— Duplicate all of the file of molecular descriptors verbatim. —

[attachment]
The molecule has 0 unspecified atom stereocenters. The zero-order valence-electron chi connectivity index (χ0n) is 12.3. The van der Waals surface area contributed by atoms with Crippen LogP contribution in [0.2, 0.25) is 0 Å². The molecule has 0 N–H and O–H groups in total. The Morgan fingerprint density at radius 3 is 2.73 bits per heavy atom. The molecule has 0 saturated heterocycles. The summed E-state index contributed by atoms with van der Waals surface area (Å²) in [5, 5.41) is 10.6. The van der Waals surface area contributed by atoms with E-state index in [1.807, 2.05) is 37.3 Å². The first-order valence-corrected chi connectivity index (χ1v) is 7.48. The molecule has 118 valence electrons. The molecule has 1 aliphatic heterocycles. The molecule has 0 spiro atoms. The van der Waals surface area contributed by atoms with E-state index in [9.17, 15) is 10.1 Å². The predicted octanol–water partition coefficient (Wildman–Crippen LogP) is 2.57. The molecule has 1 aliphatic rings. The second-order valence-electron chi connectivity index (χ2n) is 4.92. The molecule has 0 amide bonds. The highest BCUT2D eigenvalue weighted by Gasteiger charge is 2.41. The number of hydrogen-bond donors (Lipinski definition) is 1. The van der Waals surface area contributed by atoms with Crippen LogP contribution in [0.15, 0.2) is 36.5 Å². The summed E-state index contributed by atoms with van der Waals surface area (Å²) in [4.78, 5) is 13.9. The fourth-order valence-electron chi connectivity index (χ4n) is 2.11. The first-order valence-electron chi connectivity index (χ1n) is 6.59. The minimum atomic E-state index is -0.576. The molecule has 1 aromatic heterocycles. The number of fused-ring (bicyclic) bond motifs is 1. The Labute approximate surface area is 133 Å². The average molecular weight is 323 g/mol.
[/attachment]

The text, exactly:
The molecule has 0 unspecified atom stereocenters. The zero-order valence-electron chi connectivity index (χ0n) is 12.3. The van der Waals surface area contributed by atoms with Crippen LogP contribution in [0.2, 0.25) is 0 Å². The molecule has 0 N–H and O–H groups in total. The Morgan fingerprint density at radius 3 is 2.73 bits per heavy atom. The molecule has 0 saturated heterocycles. The summed E-state index contributed by atoms with van der Waals surface area (Å²) in [5, 5.41) is 10.6. The van der Waals surface area contributed by atoms with E-state index in [1.807, 2.05) is 37.3 Å². The first-order valence-corrected chi connectivity index (χ1v) is 7.48. The molecule has 118 valence electrons. The molecule has 1 aliphatic heterocycles. The molecule has 0 spiro atoms. The van der Waals surface area contributed by atoms with E-state index in [9.17, 15) is 10.1 Å². The predicted octanol–water partition coefficient (Wildman–Crippen LogP) is 2.57. The molecule has 1 aliphatic rings. The second-order valence-electron chi connectivity index (χ2n) is 4.92. The molecule has 0 amide bonds. The highest BCUT2D eigenvalue weighted by Gasteiger charge is 2.41. The number of hydrogen-bond donors (Lipinski definition) is 1. The van der Waals surface area contributed by atoms with Crippen LogP contribution in [0.15, 0.2) is 36.5 Å². The summed E-state index contributed by atoms with van der Waals surface area (Å²) in [4.78, 5) is 13.9. The fourth-order valence-electron chi connectivity index (χ4n) is 2.11. The first-order valence-electron chi connectivity index (χ1n) is 6.59. The minimum atomic E-state index is -0.576. The molecule has 1 aromatic heterocycles. The number of fused-ring (bicyclic) bond motifs is 1. The Labute approximate surface area is 133 Å². The average molecular weight is 323 g/mol.